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Countdown to FIFA 2015: A family’s friendly feud

By Dylan Barnabe on March 9, 2015

As a countdown to the 2015 FIFA Women’s World Cup, Apartment613 is embarking on a six-part series that will take a look at women’s soccer in and around the city. Our inaugural piece focused on Pilar Khoury, star striker for the University of Ottawa’s varsity squad. But what about the city’s other resident university women’s squad? Part two delves deeper into the rivalry between the uOttawa Gee-Gees and Carleton Ravens. But after speaking to head coach Raz El-Asmar, we were surprised to find out that the two opposing teams share a much closer bond than we thought.

Raz is well-known throughout Ottawa’s soccer community. In addition to his position as head coach of the Ravens, Raz is the head coach and Technical Director of Youth Development with Capital United Soccer Club—and has been for more than 20 years. It goes without saying that he is a longstanding advocate for the Beautiful Game and is passionate about taking the sport to the next level in Ottawa.

“There have been many years of inconsistencies and misleading approaches to identify the priorities of the Canadian soccer game,” he says of the state of soccer in Canada. “But I think we are entering a very exciting chapter. There’s lots of buzz surrounding the game, especially with us hosting the FIFA Women World Cup in June, as well as the recent growth in professional league play.

“The approach to long term player development is finally being adopted through a grassroots movement and promoted at all levels with qualified and professional coaching. The long term benefits may not be seen in the immediate, but with consistency, the future looks promising.”

Since entering the Ravens’s nest—first as an assistant coach in 2012 and then as head coach in 2014—, Raz has helped the team find great success. Most notably, in 2013, the Ravens beat the uOttawa Gee-Gees for the first time in history. In a stunning 4-1 victory, the win was a moment that defined the team’s renewed focus and determination.

“My philosophy is to ensure a positive and a nurturing environment where all players can develop to the best of their abilities and maximize their potential,” says Raz. “Winning is important, but my priority is first on player development on and off the field in the hopes of instilling confidence, discipline, motivation, caring and—above all—humility.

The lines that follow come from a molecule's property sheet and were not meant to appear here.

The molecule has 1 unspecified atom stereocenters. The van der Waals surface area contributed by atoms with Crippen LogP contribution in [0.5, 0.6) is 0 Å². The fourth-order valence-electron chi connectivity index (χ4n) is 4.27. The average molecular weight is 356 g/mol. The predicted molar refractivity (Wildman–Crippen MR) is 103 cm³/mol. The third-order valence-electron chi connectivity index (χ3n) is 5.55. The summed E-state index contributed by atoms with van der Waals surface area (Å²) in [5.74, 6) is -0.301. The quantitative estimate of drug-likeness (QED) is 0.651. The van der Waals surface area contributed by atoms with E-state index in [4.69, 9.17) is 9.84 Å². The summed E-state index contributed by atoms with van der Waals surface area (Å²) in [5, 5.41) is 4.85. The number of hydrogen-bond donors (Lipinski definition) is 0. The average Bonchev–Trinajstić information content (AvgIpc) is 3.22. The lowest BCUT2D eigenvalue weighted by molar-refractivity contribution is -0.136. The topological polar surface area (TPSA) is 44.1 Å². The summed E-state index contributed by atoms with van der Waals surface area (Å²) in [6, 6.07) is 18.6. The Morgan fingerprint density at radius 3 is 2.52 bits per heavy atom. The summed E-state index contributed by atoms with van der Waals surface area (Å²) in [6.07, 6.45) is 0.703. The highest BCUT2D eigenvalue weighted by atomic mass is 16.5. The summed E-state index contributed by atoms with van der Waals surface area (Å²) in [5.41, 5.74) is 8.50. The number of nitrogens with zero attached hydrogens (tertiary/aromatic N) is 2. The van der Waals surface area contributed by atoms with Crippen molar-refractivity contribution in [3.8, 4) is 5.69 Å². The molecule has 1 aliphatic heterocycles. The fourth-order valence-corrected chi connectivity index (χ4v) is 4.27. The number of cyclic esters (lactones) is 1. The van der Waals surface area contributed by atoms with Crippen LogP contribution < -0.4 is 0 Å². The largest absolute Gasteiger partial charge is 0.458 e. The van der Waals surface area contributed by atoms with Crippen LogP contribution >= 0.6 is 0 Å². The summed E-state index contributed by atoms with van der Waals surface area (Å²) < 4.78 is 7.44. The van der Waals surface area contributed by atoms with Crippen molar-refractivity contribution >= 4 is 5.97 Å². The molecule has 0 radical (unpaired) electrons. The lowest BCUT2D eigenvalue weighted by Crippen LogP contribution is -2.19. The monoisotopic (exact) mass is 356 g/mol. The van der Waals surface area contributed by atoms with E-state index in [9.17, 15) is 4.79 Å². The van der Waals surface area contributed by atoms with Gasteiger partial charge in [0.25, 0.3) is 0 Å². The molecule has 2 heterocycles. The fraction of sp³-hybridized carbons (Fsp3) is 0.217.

“The keys to success are first to develop cohesiveness and a family environment among players, then work on building trust in one another. Also, work ethic, sincerity, focus and a winning mentality.”

Speaking of family environments, did we mention that Raz’s daughter regularly takes on his team as a member of the uOttawa Gee-Gees?

Vanessa El-Asmar, the youngest child of four, plays for the cross-town rivals as a midfielder.

“On the outside looking in, I can see how others could perceive the situation as a conflict of interest, but we truly have a great deal of fun with it,” says Vanessa. “We tease each other about our respective teams and always try and argue about who will do better.”

While it’s common for many people to take part in a good sports rivalry, it’s another thing entirely to bring one home. But the father-daughter duo are good sports about their unique situation and often poke fun at it.

“We try and playfully get hints on game plans, lineups and formations,” Vanessa says about the nights prior to derby games. “But always to no avail.”

Though he may not be her coach at the university level, Raz has coached his daughter at the club level for many years. The two are very close and share a special connection through soccer. Over the years, Vanessa has taken away many valuable insights from her father.

“To explain all I’ve learned from my dad would take an insurmountable amount of time, so I’ll try and give you a couple of key points that will always stay with me,” says the young midfielder. “Compete, work hard and be the best version of yourself every day, while always staying humble and respectful of your teammates and the opposing team.”

True to her word, Vanessa only has respect for the opposing team—and its coaching staff.

“I cheer for him to win every single game but the ones against me,” she says with a smile. “When we have the chance, we go to each other’s games and cheer each other on.”

And as for dad?

“Although Vani would look much better in a Ravens jersey, my immediate desire is for her to have her greatest performance,” says the head coach and proud father. “I’m grateful and feel blessed to have the opportunity to coach and enjoy watching my daughter play and perform—even if it’s for the opposition.”

Sounds like a win-win for both sides.

Stay tuned for part three in the series.